Distribution and characteristics of Adirondack-class basalt as observed by Mini-TES in Gusev crater, Mars and its possible volcanic source

Victoria E. Hamilton, Steven Ruff

Research output: Contribution to journalArticlepeer-review

19 Scopus citations

Abstract

We identified 104 unique rock targets belonging to the olivine-rich Adirondack class using Mini-TES data. Rare rocks on the West Spur of the Columbia Hills and on the plains east of the Hills also belong to this class. We present evidence that Adirondack-class basaltic lavas may have had their origin at Apollinaris Tholus. Linear modeling of Adirondack-class rock spectra shows only minor variations in mineralogy and the primary phases identified are consistent with olivine basalt having an average olivine composition of ∼Fo 45. We used factor analysis and target transformation to identify variability within a single class of rocks for the first time, and we find that olivine abundance varies independently of a basaltic matrix. A spectral component previously attributed to downwelling radiance is proposed here to be attributable to optically thin dust on rocks, which has a greater effect on Mini-TES spectra than previously recognized, but can explain the sloping continuum observed in Adirondack-class rock spectra as well as the apparent distortion of an olivine absorption. Spectral mixing is not completely linear, leading to the overestimation of sulfate and olivine fractions and the underestimation of plagioclase feldspar, although linear mixing appears to successfully replicate the majority of the observed signal. Published TES spectra of low albedo, low dust cover, olivine-bearing materials do not exhibit the spectral telltales of non-linear behavior, probably because orbital spectra represent mostly mobile regolith that has not accumulated a sufficient dust cover over ∼3×6km areas.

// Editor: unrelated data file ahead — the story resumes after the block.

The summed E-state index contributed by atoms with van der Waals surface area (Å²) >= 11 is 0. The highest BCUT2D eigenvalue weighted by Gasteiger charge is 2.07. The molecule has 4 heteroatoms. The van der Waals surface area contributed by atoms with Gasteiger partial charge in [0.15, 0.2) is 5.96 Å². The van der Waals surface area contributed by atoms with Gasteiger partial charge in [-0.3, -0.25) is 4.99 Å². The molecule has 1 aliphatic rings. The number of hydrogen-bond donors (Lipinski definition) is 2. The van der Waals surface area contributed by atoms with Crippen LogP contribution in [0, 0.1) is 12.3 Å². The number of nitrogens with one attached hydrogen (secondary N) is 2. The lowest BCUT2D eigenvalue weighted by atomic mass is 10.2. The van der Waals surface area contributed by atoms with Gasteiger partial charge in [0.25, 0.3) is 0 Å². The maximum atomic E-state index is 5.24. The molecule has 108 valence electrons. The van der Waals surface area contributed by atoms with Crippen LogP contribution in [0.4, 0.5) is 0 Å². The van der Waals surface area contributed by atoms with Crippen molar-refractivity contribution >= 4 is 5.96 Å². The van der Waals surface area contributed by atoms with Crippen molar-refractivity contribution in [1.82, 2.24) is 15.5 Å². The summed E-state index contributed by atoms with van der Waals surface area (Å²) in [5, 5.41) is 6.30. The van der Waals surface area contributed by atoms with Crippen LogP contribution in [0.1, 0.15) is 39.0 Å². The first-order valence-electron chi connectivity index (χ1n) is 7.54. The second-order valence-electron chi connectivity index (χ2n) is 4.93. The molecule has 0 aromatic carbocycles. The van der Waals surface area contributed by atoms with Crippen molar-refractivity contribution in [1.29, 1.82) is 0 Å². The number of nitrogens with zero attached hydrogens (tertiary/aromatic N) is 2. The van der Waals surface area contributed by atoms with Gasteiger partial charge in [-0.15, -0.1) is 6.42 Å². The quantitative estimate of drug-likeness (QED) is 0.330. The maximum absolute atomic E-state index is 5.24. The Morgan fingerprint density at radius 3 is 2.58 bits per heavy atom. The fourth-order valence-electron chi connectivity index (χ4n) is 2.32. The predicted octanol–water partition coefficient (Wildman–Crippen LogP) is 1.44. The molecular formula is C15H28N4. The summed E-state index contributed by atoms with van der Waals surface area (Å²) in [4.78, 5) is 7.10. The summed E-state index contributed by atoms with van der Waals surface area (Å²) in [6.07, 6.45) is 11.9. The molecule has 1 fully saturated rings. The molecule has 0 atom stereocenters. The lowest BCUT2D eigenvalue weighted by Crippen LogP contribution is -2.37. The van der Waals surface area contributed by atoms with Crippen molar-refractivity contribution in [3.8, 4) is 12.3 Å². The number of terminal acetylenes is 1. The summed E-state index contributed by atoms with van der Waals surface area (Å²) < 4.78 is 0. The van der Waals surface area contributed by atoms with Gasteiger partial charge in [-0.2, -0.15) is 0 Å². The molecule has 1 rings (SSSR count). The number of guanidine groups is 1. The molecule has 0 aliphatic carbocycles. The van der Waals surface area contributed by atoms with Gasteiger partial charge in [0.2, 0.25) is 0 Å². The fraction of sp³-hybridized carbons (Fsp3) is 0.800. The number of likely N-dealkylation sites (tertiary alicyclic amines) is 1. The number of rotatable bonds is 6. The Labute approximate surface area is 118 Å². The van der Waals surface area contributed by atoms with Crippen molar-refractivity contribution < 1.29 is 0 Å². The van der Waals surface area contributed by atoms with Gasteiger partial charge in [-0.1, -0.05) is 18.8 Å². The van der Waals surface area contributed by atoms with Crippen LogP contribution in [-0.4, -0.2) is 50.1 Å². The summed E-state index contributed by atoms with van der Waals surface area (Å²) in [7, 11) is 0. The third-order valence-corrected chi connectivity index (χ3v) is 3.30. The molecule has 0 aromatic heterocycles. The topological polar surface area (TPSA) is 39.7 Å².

Original languageEnglish (US)
Pages (from-to)917-949
Number of pages33
JournalIcarus
Volume218
Issue number2
DOIs
StatePublished - Apr 1 2012

Keywords

  • Mars, srurface
  • Mineralogy
  • Spectroscopy

ASJC Scopus subject areas

  • Astronomy and Astrophysics
  • Space and Planetary Science

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